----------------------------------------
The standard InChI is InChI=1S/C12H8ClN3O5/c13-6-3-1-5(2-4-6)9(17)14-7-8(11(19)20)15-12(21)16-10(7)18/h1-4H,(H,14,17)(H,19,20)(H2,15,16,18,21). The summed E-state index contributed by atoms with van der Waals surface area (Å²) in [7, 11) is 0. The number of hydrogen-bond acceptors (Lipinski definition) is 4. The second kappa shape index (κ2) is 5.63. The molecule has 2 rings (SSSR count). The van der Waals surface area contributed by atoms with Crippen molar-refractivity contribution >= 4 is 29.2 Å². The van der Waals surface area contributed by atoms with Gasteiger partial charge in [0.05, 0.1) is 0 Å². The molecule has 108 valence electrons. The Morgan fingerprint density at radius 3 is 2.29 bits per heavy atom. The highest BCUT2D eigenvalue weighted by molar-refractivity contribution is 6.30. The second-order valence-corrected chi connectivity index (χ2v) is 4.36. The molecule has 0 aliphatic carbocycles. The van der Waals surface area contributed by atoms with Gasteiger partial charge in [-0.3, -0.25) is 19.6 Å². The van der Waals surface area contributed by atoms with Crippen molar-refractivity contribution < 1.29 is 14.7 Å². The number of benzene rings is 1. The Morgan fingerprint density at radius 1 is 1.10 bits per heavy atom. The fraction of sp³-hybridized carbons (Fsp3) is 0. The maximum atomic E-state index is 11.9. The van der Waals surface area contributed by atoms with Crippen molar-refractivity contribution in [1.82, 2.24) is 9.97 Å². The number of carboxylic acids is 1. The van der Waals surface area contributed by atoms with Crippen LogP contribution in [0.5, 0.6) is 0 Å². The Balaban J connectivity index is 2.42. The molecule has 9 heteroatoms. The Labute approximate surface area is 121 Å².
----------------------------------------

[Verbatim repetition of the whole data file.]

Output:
The standard InChI is InChI=1S/C12H8ClN3O5/c13-6-3-1-5(2-4-6)9(17)14-7-8(11(19)20)15-12(21)16-10(7)18/h1-4H,(H,14,17)(H,19,20)(H2,15,16,18,21). The summed E-state index contributed by atoms with van der Waals surface area (Å²) in [7, 11) is 0. The number of hydrogen-bond acceptors (Lipinski definition) is 4. The second kappa shape index (κ2) is 5.63. The molecule has 2 rings (SSSR count). The van der Waals surface area contributed by atoms with Crippen molar-refractivity contribution >= 4 is 29.2 Å². The van der Waals surface area contributed by atoms with Gasteiger partial charge in [0.05, 0.1) is 0 Å². The molecule has 108 valence electrons. The Morgan fingerprint density at radius 3 is 2.29 bits per heavy atom. The highest BCUT2D eigenvalue weighted by molar-refractivity contribution is 6.30. The second-order valence-corrected chi connectivity index (χ2v) is 4.36. The molecule has 0 aliphatic carbocycles. The van der Waals surface area contributed by atoms with Gasteiger partial charge in [-0.3, -0.25) is 19.6 Å². The van der Waals surface area contributed by atoms with Crippen molar-refractivity contribution < 1.29 is 14.7 Å². The number of benzene rings is 1. The Morgan fingerprint density at radius 1 is 1.10 bits per heavy atom. The fraction of sp³-hybridized carbons (Fsp3) is 0. The maximum atomic E-state index is 11.9. The van der Waals surface area contributed by atoms with Crippen molar-refractivity contribution in [1.82, 2.24) is 9.97 Å². The number of carboxylic acids is 1. The van der Waals surface area contributed by atoms with Crippen LogP contribution in [0.5, 0.6) is 0 Å². The Balaban J connectivity index is 2.42. The molecule has 9 heteroatoms. The Labute approximate surface area is 121 Å².